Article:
“You have really nice hair!” So said, unprompted, the dramatically made-up, tattooed metal-model chick sitting across from me, who was sipping on a carton of white zinfandel (can’t make this stuff up). This came as an absolute shock. Because for as long as I can remember, I’ve always disliked my hair. Hated actually. Blame it on an overwhelming feeling of powerlessness that was frequently weaponized against me as a child, which resulted in a long-lasting, mild to moderate case of OCD, manifesting itself in wetting, combing, re-wetting, and attempting to style my hair over and over and over again. It was never “right.” Because it couldn’t be right. I’m ashamed to say this went on for almost two decades.
I was trying to control something. Anything. It was like a low-grade eating disorder, without the physical health complications. And while I could never get my hated hair “just right,” at least I would be the instigator of the disappointment. Those feelings of being thoroughly unimpressed with myself would at least be my own, instead of erupting externally, from any number of third parties. I wore hats for most of my teens and 20s. Every once in a while I’d go full Britney and shave it all off in a desperate attempt to stop caring. I knew it was beyond wrong to care about something so utterly myopic and self-centered. I was ashamed that I cared. But it was like fighting a sneeze. A physical reaction I desperately tried to resist, and always failed to fight off when my body would seize up and turn itself over to the biological response. So I know about hair. Why? Because I’ve made all the mistakes. Here’s what I’ve learned. (Top Photo Credit)
Do NOT Shampoo every day
Unless you have outrageously oily hair, don’t shampoo every day. I sweat a lot. And even I don’t shampoo my hair every day. Shampoo will dry the hell out of your hair, making it dry and brittle and scattered and will make it look even more dead than it already is. You don’t want your head to stink. You don’t want your hair to look dirty and gross. But over sanitizing your head, every day, is like over-dry cleaning your suits. It’s harsher than you think and can do damage.
DO Rinse and Condition every day
This again depends on the level of natural oils in your hair, but, I’ve found that rinsing the product (and sweat) out of my hair and applying conditioner every day helps keep my hair looking and smelling better than it should. Seems to also help my scalp stay moisturized too. I use Costco’s Kirkland conditioner. Why? Because Mrs. Dappered uses it and her hair looks great.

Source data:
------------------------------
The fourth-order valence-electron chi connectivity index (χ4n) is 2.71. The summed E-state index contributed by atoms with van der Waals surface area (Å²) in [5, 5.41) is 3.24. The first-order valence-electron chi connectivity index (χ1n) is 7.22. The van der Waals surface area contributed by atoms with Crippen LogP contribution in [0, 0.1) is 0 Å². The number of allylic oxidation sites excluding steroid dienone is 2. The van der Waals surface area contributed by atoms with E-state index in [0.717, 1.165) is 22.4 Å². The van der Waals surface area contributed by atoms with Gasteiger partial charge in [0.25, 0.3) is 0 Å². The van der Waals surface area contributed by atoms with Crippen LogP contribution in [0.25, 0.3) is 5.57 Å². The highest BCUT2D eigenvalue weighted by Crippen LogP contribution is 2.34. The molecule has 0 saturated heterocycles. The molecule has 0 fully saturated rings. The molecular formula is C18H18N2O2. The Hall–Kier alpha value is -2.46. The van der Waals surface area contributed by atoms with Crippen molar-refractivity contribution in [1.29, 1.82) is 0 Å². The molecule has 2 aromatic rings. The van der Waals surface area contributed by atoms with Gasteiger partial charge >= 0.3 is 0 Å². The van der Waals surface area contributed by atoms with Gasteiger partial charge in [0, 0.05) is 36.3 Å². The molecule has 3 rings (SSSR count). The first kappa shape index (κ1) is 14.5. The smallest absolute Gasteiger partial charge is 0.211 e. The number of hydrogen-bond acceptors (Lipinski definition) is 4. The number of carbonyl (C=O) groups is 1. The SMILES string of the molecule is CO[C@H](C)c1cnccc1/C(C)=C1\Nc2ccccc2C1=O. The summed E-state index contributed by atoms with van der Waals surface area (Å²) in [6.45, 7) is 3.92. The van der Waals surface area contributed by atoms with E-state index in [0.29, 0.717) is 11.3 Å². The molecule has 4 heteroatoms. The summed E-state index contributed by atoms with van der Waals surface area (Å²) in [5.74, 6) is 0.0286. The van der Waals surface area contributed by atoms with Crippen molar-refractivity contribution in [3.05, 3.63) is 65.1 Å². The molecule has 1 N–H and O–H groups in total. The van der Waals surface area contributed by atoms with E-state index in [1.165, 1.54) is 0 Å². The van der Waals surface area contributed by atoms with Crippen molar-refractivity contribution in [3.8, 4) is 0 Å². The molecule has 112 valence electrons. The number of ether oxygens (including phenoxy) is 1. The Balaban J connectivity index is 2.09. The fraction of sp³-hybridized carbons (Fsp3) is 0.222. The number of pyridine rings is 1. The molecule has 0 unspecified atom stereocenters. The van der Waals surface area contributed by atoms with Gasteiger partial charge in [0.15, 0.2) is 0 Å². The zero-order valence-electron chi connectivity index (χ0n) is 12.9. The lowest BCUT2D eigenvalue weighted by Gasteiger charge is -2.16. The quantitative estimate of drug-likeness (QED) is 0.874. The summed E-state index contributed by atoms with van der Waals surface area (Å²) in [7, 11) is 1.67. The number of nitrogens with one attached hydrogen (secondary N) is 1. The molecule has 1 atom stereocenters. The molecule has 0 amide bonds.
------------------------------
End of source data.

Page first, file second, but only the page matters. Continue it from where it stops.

LESS… is More
Less scrubbing. Less product. Less time trying to style it just-perfect. Less time in front of the mirror checking it before a date. Less time thinking about what your hair looks like while out and about. Less is more in almost all ways when it comes to that dead protein growing out of your scalp. You know it, and I know it. Accept this and your hair will look better because of not messing with it so much when it comes to cleaning, styling, and/or thinking about it.
Do NOT over dry (or blow dry)
Towel dry. Gently. You want your hair somewhere between damp and dry before you put product in (if you use any product). COOKING IT WITH HOT AIR IS NOT GREAT. It’s just as bad if not worse as shampooing every day.
More Trims More Often > Big Haircuts every Blue Moon
I have a standing appointment with the gal who cuts my hair every three weeks. Now, my hair grows fast, so maybe you’d want every four weeks, but a haircut every 6 weeks will leave you with it looking too short for two weeks, then just right for two weeks, then too long for the last two weeks. Get a trim every few weeks and your hair’s length will always look just right.
Get Consistent with your barber or stylist
I used to be genuinely bewildered as to why I couldn’t get a consistent haircut… while going to a different person at the local walk in shop every six weeks. Your barber is like your tailor. Find one you communicate well with, develop a relationship, and appreciate their work.
Do NOT get extreme before a big event
Getting married? Got a huge presentation coming up? One way to reduce the stress is to get a trim a week or two prior. One way to increase the stress is to get a major chop or do some big style change a few days before. The big hair change can wait.
Do NOT fight nature
If your hair’s natural part is on the left, then you part it on the left. If you think you look better with your part on the right? Guess what. It doesn’t look better that way. It looks like you’re trying to fight nature. Don’t fight nature! This is ESPECIALLY true if you’re losing it. Embrace the close crop or knock it all off. If you’re trying to cover it up, you’re doing yourself no favors whatsoever.
Styles Change, but Avoid Super Trendy Looks
Hair styles are like clothing trends. They’re cyclical. There’s a way to look contemporary without getting nuts. Dance around the edges a bit. Otherwise, you’ll look back at that Flock of Seagulls or bowl cut and wonder what the hell you were thinking.
Remember: It’s just hair. And nobody cares.
Perhaps the best piece of advice I can give you. It’s just hair. Good or bad. And for the love of all things good and holy, don’t be The Guy in the Movie Theater Bathroom, and don’t be the opposite of that either. Life’s too short to give a damn about this kind of thing.